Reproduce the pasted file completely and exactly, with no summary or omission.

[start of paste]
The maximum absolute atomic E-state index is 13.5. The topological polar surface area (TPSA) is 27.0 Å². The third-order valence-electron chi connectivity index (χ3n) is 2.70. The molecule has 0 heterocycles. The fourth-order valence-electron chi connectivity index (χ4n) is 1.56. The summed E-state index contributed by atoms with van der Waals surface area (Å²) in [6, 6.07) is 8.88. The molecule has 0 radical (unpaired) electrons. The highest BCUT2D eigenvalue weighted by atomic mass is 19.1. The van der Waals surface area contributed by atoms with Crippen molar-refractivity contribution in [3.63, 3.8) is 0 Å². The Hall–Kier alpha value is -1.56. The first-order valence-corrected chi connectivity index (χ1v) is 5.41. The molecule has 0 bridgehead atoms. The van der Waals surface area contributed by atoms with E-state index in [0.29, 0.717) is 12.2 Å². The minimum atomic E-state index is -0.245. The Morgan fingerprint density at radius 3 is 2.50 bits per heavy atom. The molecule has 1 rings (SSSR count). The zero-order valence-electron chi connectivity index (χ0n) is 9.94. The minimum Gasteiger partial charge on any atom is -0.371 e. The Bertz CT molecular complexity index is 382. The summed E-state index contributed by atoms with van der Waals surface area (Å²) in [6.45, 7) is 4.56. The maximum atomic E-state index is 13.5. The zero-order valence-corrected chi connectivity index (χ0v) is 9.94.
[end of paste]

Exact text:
The maximum absolute atomic E-state index is 13.5. The topological polar surface area (TPSA) is 27.0 Å². The third-order valence-electron chi connectivity index (χ3n) is 2.70. The molecule has 0 heterocycles. The fourth-order valence-electron chi connectivity index (χ4n) is 1.56. The summed E-state index contributed by atoms with van der Waals surface area (Å²) in [6, 6.07) is 8.88. The molecule has 0 radical (unpaired) electrons. The highest BCUT2D eigenvalue weighted by atomic mass is 19.1. The van der Waals surface area contributed by atoms with Crippen molar-refractivity contribution in [3.63, 3.8) is 0 Å². The Hall–Kier alpha value is -1.56. The first-order valence-corrected chi connectivity index (χ1v) is 5.41. The molecule has 0 bridgehead atoms. The van der Waals surface area contributed by atoms with E-state index in [0.29, 0.717) is 12.2 Å². The minimum atomic E-state index is -0.245. The Morgan fingerprint density at radius 3 is 2.50 bits per heavy atom. The molecule has 1 rings (SSSR count). The zero-order valence-electron chi connectivity index (χ0n) is 9.94. The minimum Gasteiger partial charge on any atom is -0.371 e. The Bertz CT molecular complexity index is 382. The summed E-state index contributed by atoms with van der Waals surface area (Å²) in [6.45, 7) is 4.56. The maximum atomic E-state index is 13.5. The zero-order valence-corrected chi connectivity index (χ0v) is 9.94.